Most of us have favorites among the very showy flowers, such as the fireweeds, or white bog orchids, or columbine, or wild iris, or we look for uncommon species, such as frog orchids. These may be the stars of the show, but we may neglect some lesser lights that are interesting in their own right. I’ve picked out just few of these here, simply because I’ve seen them recently on July walks.
In one of the meadows on the way up to Spaulding Meadow, the density of sundews is remarkable—there’s almost a carpet of round-leaf sundew (Drosera rotundifolia) over the mosses, and long-leaf sundew (aka great sundew, D. anglica) grows mostly on the muddy edges of pools. Sundews are insectivorous, supplementing what they can draw from their nutrient-poor habitat by digesting insects captured on the leaves (and they may have ways to avoid capturing potential pollinating insects). I noticed that very few of the sundews had produced flower buds at this time. Because flower (and eventually seed) production costs energy and nutrients, I wondered if these sundews were not capturing many insects to help fuel flower production. Was there a seasonal low in insect availability or maybe just not enough bugs to feed so many sundews or possibly (as found in one study) too much competition from spiders that want bugs too? Or something else?
Along the road to the Salmon Creek powerhouse, the hiking group found common harebells and lots of a small, purple-flowered perennial plant called self-heal (Prunella vulgaris). It’s native across the northern hemisphere and introduced everywhere else. There are multiple flowers in each inflorescence. The flower has a fringed lower lip and an upper hood over the stamens and pistil, but in some cases the pistil extends out in front. Flowers with the pistil inside the hood tend to have bigger and fewer flowers, less pollen, less nectar, and lower visitation rates. Although the flowers may self-fertilize if few pollinators are available, they are primarily bee-pollinated. I watched a bumblebee unsystematically visit nearly every flower on one inflorescence, poking its head deeply into some of them to get the nectar and passing quickly over others (perhaps the nectar had already been taken).
Studies of self-heal in Japan have shown that the size of the flower in different ecological settings varies with average tongue length of the bumblebees in those settings: bigger flowers in areas with long-tongued bees. In other words, there are local adaptations of flower size to the abilities of the available bees. Other factors, such as altitude or robustness of the plant, did not account for the observed correlation. The size-match of tongue length and flower size affects both male (pollen removal) and female reproductive success (pollen receipt and seed set).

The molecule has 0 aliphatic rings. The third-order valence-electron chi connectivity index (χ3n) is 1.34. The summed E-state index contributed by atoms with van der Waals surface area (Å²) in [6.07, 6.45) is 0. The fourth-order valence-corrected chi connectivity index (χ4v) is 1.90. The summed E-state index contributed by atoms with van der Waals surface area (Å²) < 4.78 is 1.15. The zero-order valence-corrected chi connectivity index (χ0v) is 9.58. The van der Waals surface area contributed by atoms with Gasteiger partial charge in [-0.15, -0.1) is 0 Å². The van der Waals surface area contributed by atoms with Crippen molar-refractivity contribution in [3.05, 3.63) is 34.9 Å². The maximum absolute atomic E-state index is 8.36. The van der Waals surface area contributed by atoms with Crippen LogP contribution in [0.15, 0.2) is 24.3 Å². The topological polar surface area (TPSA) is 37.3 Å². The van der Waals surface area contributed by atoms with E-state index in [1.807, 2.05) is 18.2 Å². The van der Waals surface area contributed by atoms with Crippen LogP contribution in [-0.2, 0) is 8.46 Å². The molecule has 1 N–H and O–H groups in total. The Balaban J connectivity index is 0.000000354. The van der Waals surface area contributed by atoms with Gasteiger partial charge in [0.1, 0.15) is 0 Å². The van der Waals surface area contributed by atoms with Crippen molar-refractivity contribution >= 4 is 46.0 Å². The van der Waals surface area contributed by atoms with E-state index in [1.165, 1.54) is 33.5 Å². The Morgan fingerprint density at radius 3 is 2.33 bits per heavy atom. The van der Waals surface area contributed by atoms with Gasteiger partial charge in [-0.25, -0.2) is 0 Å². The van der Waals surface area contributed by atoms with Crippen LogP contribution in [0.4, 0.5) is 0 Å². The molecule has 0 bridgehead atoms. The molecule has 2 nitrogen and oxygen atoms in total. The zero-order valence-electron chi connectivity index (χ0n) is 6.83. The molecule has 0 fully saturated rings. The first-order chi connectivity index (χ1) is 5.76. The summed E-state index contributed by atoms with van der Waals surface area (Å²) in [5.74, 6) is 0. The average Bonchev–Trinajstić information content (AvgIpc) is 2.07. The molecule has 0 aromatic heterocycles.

I’ve noticed a small goldenrod on the East Glacier Trail near the cliff that sports purple mountain saxifrage in spring and offers a lookout toward what’s left of the glacier. Called northern goldenrod (Solidago multiradiata), it tends to favor rather dry areas in meadows, on rocky ridges, or gravel bars. The yellow flower heads occur in more or less flattened clusters. This plant is much shorter than the Canada goldenrod, which likes disturbed areas and bears its many flowers in large, tapered inflorescences. The small flowers of goldenrods are visited by butterflies, bees and many other insects, but which ones are the good pollinators and which are just thieves?
Near that same cliff, I saw several common harebells (a.k.a. bluebells of Scotland; Campanula rotundifolia). Found in open areas, rocky or grassy, this perennial is seen in many places around Juneau. The flowers are purple-to-blue, borne singly on each branch, but some plants have several branches on their wiry stems and may have several flowers.
Common harebell has a broad geographic range over Europe, where it originated, and North America. It survived the advances of the glaciers, which temporarily isolated populations in different areas. Harebells in many of these populations became polyploid, having two or more complete sets of chromosomes, which is likely to affect many floral traits, perhaps in different ways in different populations (as found for other species), but this question has not been investigated for this species (as far as I have found). Despite its species’ name (rotundifolia), the round basal leaves disappear early, often before flowering, and the stem leaves are not round.
Harebells are pollinated mainly by bees. The flower is protandrous, meaning that when the flowers first open, they are male, with pollen ready to disperse. Later, when the receptive stigma is mature, the flowers are mostly female. The flowers are self-compatible (as found in experiments), at least in some populations, but self-pollination results in fewer seeds than cross-pollination; in the wild, protandry prevents most self-pollination. Bees collect only pollen from male-phase flowers, but they collect both pollen and nectar from female-phase flowers. Flower size can vary from place to place, and so would the size of the main pollinating insects.
Common harebells (and probably other harebells too) form mycorrhizal associations with several species of fungi. One study found that this association had no effect on seed size or number but led (unexpectedly) to decreased growth and flower production. However, the seedlings of mycorrhizal harebells grew better than those from parents that were experimentally prevented from having that association. So the advantage of the fungal connection appeared only in the next generation. Interesting!
Perceptive readers may well generate lots of follow-up questions from these brief notes!
• Mary F. Willson is a retired professor of ecology. “On the Trails” appears every Wednesday in the Juneau Empire.